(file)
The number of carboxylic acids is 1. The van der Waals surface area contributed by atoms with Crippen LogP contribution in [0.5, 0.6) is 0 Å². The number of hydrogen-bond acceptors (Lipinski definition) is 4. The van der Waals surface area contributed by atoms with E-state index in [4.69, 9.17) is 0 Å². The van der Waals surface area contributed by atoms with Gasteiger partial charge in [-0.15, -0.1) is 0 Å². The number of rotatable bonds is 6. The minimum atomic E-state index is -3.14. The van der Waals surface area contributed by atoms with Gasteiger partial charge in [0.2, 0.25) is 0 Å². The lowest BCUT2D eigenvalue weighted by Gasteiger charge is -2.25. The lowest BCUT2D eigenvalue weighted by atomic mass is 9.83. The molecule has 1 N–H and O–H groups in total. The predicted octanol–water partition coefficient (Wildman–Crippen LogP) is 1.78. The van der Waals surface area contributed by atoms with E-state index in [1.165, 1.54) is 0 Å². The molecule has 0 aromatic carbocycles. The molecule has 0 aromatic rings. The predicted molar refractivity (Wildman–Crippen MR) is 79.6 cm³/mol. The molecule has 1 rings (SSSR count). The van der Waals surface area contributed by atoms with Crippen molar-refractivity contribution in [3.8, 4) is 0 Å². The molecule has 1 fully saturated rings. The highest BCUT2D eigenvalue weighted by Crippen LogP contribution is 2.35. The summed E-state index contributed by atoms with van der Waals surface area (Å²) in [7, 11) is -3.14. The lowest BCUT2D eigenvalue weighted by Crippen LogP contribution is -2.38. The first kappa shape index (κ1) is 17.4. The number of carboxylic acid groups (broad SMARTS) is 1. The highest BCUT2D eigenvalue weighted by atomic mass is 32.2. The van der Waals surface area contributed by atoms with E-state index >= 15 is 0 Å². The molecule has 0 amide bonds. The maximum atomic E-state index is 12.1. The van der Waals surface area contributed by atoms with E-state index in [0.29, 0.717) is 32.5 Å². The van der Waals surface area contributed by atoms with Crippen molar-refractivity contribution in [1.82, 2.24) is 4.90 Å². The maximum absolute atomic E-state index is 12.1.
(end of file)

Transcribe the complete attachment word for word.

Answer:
The number of carboxylic acids is 1. The van der Waals surface area contributed by atoms with Crippen LogP contribution in [0.5, 0.6) is 0 Å². The number of hydrogen-bond acceptors (Lipinski definition) is 4. The van der Waals surface area contributed by atoms with E-state index in [4.69, 9.17) is 0 Å². The van der Waals surface area contributed by atoms with Gasteiger partial charge in [-0.15, -0.1) is 0 Å². The number of rotatable bonds is 6. The minimum atomic E-state index is -3.14. The van der Waals surface area contributed by atoms with Gasteiger partial charge in [0.2, 0.25) is 0 Å². The lowest BCUT2D eigenvalue weighted by Gasteiger charge is -2.25. The lowest BCUT2D eigenvalue weighted by atomic mass is 9.83. The molecule has 1 N–H and O–H groups in total. The predicted octanol–water partition coefficient (Wildman–Crippen LogP) is 1.78. The van der Waals surface area contributed by atoms with E-state index in [1.165, 1.54) is 0 Å². The molecule has 0 aromatic carbocycles. The molecule has 0 aromatic rings. The predicted molar refractivity (Wildman–Crippen MR) is 79.6 cm³/mol. The molecule has 1 rings (SSSR count). The van der Waals surface area contributed by atoms with Crippen molar-refractivity contribution in [3.8, 4) is 0 Å². The molecule has 1 fully saturated rings. The highest BCUT2D eigenvalue weighted by Crippen LogP contribution is 2.35. The summed E-state index contributed by atoms with van der Waals surface area (Å²) in [7, 11) is -3.14. The lowest BCUT2D eigenvalue weighted by Crippen LogP contribution is -2.38. The first kappa shape index (κ1) is 17.4. The number of carboxylic acid groups (broad SMARTS) is 1. The highest BCUT2D eigenvalue weighted by atomic mass is 32.2. The van der Waals surface area contributed by atoms with E-state index >= 15 is 0 Å². The molecule has 0 amide bonds. The maximum atomic E-state index is 12.1. The van der Waals surface area contributed by atoms with E-state index in [0.29, 0.717) is 32.5 Å². The van der Waals surface area contributed by atoms with Crippen molar-refractivity contribution in [1.82, 2.24) is 4.90 Å². The maximum absolute atomic E-state index is 12.1.